Standard Chartered is in settlement talks with the New York State Dept. of Financial Services on charges it conducted dollar transactions on behalf of Iran through its New York branch in violation of U.S. sanctions policy, a person close to the matter tells FOX Business.
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The matter could be settled before the U.K. bank’s scheduled meeting with state regulators August 15.
“We can’t comment on any ongoing discussions with regulators,” says a Standard Chartered spokesman.
The head of the New York regulatory body, Benjamin Lawsky, also met with officials from the U.S. Treasury Dept. and the New York Federal Reserve, among others, last April to discuss the allegations. The probe had begun in earnest in January 2010.
“There was a meeting in April at which we said this case was really old and nobody said 'no'” to New York filing the order alleging the violations, this person says.
The U.S. Department of Justice, Federal Bureau of Investigation, Federal Reserve, Treasury Department and Manhattan district attorney’s office have also been probing the matter, including whether the transactions left the United States vulnerable to terrorist organizations, sources say.
Standard Chartered reportedly offered to pay $5 million to settle on $14 million worth of transactions it agreed were noncompliant with U.S. law. But the offer was apparently rejected -- the settlement price tag sought is believed to be in the range of $700 million.
The New York regulator this past Monday filed an order seeking to revoke the U.K. bank’s license to operate in New York state, based on documents the U.K. bank provided U.S. regulators allegedly showing “apparent systematic misconduct,” where Standard Chartered allegedly white-washed and forged wire transfers to mask the fact its clients were major state-owned Iranian banks, including Iran’s central bank.
“For almost ten years, SCB [Standard Chartered] schemed with the government of Iran and hid from regulators roughly 60,000 secret transactions, involving at least $250 billion, and reaping SCB hundreds of millions of dollars in fees,” the order says.
The New York department’s review has also “uncovered evidence with respect to what are apparently similar SCB [Standard Chartered] schemes to conduct business with other U.S. sanctioned countries, such as Libya, Myanmar and Sudan,” the state says.
Standard Chartered chief executive Peter Sands said in a conference call that the charges are “disproportionate and wholly inconsistent with the actions of other U.S. authorities in other sanctions matters,” adding they are “very damaging” to the bank’s reputation. The U.K. bank has also stated that to date, none of the transactions reviewed by the bank were linked to terrorist organizations.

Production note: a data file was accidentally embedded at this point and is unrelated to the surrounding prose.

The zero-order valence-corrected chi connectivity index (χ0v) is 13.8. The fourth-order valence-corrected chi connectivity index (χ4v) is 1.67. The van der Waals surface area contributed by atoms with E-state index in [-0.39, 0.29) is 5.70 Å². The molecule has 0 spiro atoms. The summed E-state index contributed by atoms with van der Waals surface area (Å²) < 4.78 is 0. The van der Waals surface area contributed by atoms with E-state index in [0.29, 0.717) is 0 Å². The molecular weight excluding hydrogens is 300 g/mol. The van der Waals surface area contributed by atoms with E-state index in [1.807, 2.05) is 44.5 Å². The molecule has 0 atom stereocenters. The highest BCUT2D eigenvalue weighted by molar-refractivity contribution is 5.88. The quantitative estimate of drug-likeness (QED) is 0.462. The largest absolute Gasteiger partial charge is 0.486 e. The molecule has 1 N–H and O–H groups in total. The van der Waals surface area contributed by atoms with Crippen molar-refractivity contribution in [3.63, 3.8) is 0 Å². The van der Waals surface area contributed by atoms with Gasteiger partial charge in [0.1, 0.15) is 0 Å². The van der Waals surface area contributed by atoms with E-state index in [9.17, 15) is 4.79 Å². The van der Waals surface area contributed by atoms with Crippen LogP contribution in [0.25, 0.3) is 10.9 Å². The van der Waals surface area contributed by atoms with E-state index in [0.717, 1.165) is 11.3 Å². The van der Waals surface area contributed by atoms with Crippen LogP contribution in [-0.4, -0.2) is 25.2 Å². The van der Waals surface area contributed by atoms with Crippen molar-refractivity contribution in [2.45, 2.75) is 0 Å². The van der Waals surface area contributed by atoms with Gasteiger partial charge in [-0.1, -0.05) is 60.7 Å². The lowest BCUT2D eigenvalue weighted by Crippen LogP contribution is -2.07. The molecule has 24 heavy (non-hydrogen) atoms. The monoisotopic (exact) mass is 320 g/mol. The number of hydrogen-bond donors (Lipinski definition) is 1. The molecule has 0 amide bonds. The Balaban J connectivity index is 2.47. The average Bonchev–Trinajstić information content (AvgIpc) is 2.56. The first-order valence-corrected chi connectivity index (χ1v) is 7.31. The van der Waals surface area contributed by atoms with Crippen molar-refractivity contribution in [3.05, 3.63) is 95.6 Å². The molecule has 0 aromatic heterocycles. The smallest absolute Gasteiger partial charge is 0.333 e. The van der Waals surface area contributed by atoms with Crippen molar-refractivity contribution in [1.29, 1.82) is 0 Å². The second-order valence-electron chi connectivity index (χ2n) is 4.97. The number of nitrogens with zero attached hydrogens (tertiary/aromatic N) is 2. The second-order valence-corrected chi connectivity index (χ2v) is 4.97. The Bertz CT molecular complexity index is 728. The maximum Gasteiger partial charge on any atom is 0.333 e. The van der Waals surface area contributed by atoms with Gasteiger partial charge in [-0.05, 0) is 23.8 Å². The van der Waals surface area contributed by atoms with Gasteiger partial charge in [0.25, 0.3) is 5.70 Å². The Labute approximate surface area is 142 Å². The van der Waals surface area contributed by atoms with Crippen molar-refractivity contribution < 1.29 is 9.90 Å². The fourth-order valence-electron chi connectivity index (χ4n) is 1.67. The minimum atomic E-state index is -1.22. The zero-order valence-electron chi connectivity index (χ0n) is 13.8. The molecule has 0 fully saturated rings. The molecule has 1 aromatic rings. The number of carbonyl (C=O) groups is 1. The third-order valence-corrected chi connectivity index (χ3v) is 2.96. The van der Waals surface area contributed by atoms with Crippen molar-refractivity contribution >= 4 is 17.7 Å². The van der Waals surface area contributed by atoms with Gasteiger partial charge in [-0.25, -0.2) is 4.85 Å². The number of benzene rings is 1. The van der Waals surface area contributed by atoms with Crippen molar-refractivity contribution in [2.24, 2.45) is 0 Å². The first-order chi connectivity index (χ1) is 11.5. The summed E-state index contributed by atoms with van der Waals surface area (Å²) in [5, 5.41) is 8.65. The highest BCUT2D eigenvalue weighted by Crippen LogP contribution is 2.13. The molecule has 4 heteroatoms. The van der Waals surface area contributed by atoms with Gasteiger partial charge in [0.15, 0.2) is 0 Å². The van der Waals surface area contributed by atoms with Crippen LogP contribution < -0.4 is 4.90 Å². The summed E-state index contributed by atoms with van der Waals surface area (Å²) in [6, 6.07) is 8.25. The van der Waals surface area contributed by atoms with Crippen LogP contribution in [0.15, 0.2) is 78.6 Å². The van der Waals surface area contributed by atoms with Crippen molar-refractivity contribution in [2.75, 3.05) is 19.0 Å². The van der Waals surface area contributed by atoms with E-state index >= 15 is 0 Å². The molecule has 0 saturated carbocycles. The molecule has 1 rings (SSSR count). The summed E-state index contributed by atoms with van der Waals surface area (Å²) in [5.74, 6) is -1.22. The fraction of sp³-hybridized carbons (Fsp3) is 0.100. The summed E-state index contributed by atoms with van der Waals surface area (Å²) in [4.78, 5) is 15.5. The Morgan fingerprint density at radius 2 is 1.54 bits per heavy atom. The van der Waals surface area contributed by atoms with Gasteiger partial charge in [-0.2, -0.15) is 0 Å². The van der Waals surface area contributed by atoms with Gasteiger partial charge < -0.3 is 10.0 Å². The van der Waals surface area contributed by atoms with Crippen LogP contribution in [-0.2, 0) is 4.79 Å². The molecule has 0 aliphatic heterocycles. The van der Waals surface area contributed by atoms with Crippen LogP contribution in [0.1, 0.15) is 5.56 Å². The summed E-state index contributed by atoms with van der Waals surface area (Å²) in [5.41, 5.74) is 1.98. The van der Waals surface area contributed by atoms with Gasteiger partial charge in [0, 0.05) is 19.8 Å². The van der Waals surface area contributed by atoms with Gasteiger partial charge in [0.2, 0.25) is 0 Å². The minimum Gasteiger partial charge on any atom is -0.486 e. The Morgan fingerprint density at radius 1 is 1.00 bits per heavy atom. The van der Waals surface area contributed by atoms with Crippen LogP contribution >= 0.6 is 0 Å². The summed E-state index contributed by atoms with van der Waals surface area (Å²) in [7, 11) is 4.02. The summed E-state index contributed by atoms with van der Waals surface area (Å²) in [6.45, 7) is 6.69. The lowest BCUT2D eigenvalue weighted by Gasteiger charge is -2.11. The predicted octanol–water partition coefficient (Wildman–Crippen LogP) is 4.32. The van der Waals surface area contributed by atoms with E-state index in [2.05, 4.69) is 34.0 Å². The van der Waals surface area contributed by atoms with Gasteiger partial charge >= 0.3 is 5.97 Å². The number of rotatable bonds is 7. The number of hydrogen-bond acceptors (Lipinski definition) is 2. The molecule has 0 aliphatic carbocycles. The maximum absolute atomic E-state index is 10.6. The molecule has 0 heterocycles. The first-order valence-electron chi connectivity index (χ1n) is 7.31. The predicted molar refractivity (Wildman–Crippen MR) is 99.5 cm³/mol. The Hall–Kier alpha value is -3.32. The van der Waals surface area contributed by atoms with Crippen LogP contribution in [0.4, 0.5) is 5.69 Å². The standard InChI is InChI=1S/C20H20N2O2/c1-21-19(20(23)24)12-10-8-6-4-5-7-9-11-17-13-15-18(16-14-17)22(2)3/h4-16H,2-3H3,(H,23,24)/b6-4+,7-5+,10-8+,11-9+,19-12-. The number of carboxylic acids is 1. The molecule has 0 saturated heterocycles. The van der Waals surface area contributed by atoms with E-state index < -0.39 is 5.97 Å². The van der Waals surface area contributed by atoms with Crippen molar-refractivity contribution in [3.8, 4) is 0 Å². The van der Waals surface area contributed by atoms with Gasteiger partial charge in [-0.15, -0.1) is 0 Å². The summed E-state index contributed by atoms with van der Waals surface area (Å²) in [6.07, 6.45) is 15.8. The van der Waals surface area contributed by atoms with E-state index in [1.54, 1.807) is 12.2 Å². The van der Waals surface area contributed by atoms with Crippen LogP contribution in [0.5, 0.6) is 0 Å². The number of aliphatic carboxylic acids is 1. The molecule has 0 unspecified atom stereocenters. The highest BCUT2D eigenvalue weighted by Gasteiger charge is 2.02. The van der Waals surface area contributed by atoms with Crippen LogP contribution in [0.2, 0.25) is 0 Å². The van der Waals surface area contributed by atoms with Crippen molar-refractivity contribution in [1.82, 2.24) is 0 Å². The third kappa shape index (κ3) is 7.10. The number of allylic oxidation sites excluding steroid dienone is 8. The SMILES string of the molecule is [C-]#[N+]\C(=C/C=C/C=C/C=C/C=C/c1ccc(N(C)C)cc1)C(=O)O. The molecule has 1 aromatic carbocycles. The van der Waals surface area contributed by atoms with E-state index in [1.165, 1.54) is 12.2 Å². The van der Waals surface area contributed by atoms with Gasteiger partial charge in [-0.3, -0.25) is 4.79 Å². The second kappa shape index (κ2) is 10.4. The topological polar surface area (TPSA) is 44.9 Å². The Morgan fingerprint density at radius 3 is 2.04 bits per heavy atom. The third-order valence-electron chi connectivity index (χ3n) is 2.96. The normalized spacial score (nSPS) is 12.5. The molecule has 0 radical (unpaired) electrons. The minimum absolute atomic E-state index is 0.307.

Mervyn King, governor of the Bank of England, has criticized the New York regulator, as has the mayor of London. The case is "at least partly motivated by jealousy of London’s financial sector -- a simple desire to knock a rival center,” says London Mayor Boris Johnson.
However, “a little over two years ago, Standard Chartered gave us and everyone else a huge trove of documents” U.S. regulators had requested on its dealings with Iran, a person close to the matter tells FOX Business. “If something in there is not accurate, then that’s an issue for Standard Chartered,” this person says.
The British bank lost more than a quarter of its market value within a day of the threat from the New York Department of Financial Services to rip up its state banking license, vital for dealing in dollars. The order called Standard Chartered a "rogue institution" for breaking U.S. sanctions against Iran.
The order cites internal bank documents and emails. It notes that Standard Chartered’s outside U.S. counsel in 2003 and its executive in charge of its U.S. operations in 2006 raised deep concerns that the U.K. bank was putting itself in violation of U.S. law prohibiting dealings with countries under federal sanctions, Iran, Libya, Myanmar and Sudan.
The U.K. bank’s head of U.S. operations in 2006 wrote to the bank’s group executive director in London that the bank faced “very serious or even catastrophic reputational damage” as well as “serious criminal liability.”
But New York State’s order says that, according to bank documents, the group executive director replied: “You f---ing Americans. Who are you to tell us, the rest of the world, that we’re not going to deal with Iranians.”
Mr. Lawsky said in a statement emailed to FOX Business: "This is a case about Iran, money laundering, and national security," adding, "We will continue to work closely with our law enforcement partners, both federal and state, in this effort. No bank, big or small, foreign or domestic, is above the law."